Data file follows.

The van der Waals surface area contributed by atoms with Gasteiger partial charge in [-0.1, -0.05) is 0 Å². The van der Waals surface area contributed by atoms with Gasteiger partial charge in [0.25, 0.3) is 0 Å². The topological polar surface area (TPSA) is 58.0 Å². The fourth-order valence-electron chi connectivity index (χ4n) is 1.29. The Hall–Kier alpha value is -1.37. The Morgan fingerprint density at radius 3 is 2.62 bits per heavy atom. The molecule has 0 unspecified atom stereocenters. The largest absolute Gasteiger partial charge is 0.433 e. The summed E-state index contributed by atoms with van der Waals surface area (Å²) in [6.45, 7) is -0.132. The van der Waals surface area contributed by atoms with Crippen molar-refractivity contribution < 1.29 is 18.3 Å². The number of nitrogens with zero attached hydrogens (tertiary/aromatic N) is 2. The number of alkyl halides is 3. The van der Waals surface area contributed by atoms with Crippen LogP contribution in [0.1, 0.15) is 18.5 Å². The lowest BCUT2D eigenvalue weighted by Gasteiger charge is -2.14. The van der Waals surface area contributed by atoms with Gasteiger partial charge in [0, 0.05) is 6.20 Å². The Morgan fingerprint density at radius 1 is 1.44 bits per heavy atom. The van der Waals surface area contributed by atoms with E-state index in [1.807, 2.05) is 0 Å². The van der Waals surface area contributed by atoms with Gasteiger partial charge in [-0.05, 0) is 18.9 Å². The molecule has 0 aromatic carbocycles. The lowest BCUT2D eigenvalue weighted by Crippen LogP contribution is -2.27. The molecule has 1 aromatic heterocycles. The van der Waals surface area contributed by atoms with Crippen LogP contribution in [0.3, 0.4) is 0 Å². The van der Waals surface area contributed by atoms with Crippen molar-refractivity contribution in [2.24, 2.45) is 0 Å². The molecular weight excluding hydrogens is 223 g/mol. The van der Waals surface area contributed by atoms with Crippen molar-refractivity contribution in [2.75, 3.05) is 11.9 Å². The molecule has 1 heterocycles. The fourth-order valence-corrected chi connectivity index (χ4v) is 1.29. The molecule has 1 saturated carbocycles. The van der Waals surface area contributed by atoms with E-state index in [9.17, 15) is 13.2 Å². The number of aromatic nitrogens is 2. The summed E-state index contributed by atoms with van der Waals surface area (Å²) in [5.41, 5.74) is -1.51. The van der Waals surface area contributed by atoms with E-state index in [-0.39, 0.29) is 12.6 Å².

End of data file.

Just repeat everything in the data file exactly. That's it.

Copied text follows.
The van der Waals surface area contributed by atoms with Gasteiger partial charge in [-0.1, -0.05) is 0 Å². The van der Waals surface area contributed by atoms with Gasteiger partial charge in [0.25, 0.3) is 0 Å². The topological polar surface area (TPSA) is 58.0 Å². The fourth-order valence-electron chi connectivity index (χ4n) is 1.29. The Hall–Kier alpha value is -1.37. The Morgan fingerprint density at radius 3 is 2.62 bits per heavy atom. The molecule has 0 unspecified atom stereocenters. The largest absolute Gasteiger partial charge is 0.433 e. The summed E-state index contributed by atoms with van der Waals surface area (Å²) in [6.45, 7) is -0.132. The van der Waals surface area contributed by atoms with Crippen molar-refractivity contribution < 1.29 is 18.3 Å². The number of nitrogens with zero attached hydrogens (tertiary/aromatic N) is 2. The number of alkyl halides is 3. The van der Waals surface area contributed by atoms with Crippen LogP contribution in [0.1, 0.15) is 18.5 Å². The lowest BCUT2D eigenvalue weighted by Gasteiger charge is -2.14. The van der Waals surface area contributed by atoms with Gasteiger partial charge in [0, 0.05) is 6.20 Å². The Morgan fingerprint density at radius 1 is 1.44 bits per heavy atom. The van der Waals surface area contributed by atoms with E-state index in [1.807, 2.05) is 0 Å². The van der Waals surface area contributed by atoms with Gasteiger partial charge in [-0.05, 0) is 18.9 Å². The molecule has 0 aromatic carbocycles. The lowest BCUT2D eigenvalue weighted by Crippen LogP contribution is -2.27. The molecule has 1 aromatic heterocycles. The van der Waals surface area contributed by atoms with Crippen LogP contribution in [0.3, 0.4) is 0 Å². The van der Waals surface area contributed by atoms with Crippen molar-refractivity contribution in [2.24, 2.45) is 0 Å². The molecular weight excluding hydrogens is 223 g/mol. The van der Waals surface area contributed by atoms with Crippen molar-refractivity contribution in [2.75, 3.05) is 11.9 Å². The molecule has 1 heterocycles. The fourth-order valence-corrected chi connectivity index (χ4v) is 1.29. The molecule has 1 saturated carbocycles. The van der Waals surface area contributed by atoms with E-state index in [9.17, 15) is 13.2 Å². The number of aromatic nitrogens is 2. The summed E-state index contributed by atoms with van der Waals surface area (Å²) in [5.41, 5.74) is -1.51. The van der Waals surface area contributed by atoms with E-state index in [-0.39, 0.29) is 12.6 Å².